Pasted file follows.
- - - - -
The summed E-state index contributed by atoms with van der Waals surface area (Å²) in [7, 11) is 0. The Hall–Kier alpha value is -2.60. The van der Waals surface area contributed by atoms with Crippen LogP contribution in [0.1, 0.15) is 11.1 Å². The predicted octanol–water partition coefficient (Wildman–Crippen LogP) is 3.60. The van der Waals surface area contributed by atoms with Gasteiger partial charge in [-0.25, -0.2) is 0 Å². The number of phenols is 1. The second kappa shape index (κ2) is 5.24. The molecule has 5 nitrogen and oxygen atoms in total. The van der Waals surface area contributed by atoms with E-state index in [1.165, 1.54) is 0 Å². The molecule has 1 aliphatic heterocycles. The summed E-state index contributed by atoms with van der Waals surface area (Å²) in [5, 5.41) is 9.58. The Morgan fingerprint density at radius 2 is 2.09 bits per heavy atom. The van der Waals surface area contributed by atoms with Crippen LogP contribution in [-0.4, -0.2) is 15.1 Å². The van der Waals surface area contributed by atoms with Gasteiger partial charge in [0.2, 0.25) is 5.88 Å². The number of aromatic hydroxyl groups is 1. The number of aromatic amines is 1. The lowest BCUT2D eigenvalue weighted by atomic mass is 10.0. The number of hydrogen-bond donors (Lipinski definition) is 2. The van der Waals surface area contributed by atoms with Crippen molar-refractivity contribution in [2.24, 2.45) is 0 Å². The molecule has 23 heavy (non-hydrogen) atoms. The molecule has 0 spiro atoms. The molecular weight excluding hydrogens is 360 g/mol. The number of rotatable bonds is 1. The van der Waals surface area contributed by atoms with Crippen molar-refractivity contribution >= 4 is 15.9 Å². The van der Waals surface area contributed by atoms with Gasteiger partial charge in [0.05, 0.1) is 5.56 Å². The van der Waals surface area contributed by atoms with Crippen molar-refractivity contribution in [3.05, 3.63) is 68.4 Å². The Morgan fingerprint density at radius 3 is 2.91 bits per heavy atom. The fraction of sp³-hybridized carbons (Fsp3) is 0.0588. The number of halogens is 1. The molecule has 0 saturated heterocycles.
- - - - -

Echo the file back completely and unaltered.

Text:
The summed E-state index contributed by atoms with van der Waals surface area (Å²) in [7, 11) is 0. The Hall–Kier alpha value is -2.60. The van der Waals surface area contributed by atoms with Crippen LogP contribution in [0.1, 0.15) is 11.1 Å². The predicted octanol–water partition coefficient (Wildman–Crippen LogP) is 3.60. The van der Waals surface area contributed by atoms with Gasteiger partial charge in [-0.25, -0.2) is 0 Å². The number of phenols is 1. The second kappa shape index (κ2) is 5.24. The molecule has 5 nitrogen and oxygen atoms in total. The van der Waals surface area contributed by atoms with E-state index in [1.165, 1.54) is 0 Å². The molecule has 1 aliphatic heterocycles. The summed E-state index contributed by atoms with van der Waals surface area (Å²) in [5, 5.41) is 9.58. The Morgan fingerprint density at radius 2 is 2.09 bits per heavy atom. The van der Waals surface area contributed by atoms with Crippen LogP contribution in [-0.4, -0.2) is 15.1 Å². The van der Waals surface area contributed by atoms with Gasteiger partial charge in [0.2, 0.25) is 5.88 Å². The number of aromatic hydroxyl groups is 1. The number of aromatic amines is 1. The lowest BCUT2D eigenvalue weighted by atomic mass is 10.0. The number of hydrogen-bond donors (Lipinski definition) is 2. The van der Waals surface area contributed by atoms with Crippen molar-refractivity contribution in [2.24, 2.45) is 0 Å². The molecule has 23 heavy (non-hydrogen) atoms. The molecule has 0 spiro atoms. The molecular weight excluding hydrogens is 360 g/mol. The number of rotatable bonds is 1. The van der Waals surface area contributed by atoms with Crippen molar-refractivity contribution >= 4 is 15.9 Å². The van der Waals surface area contributed by atoms with Gasteiger partial charge in [0.05, 0.1) is 5.56 Å². The van der Waals surface area contributed by atoms with Crippen molar-refractivity contribution in [3.05, 3.63) is 68.4 Å². The Morgan fingerprint density at radius 3 is 2.91 bits per heavy atom. The fraction of sp³-hybridized carbons (Fsp3) is 0.0588. The number of halogens is 1. The molecule has 0 saturated heterocycles.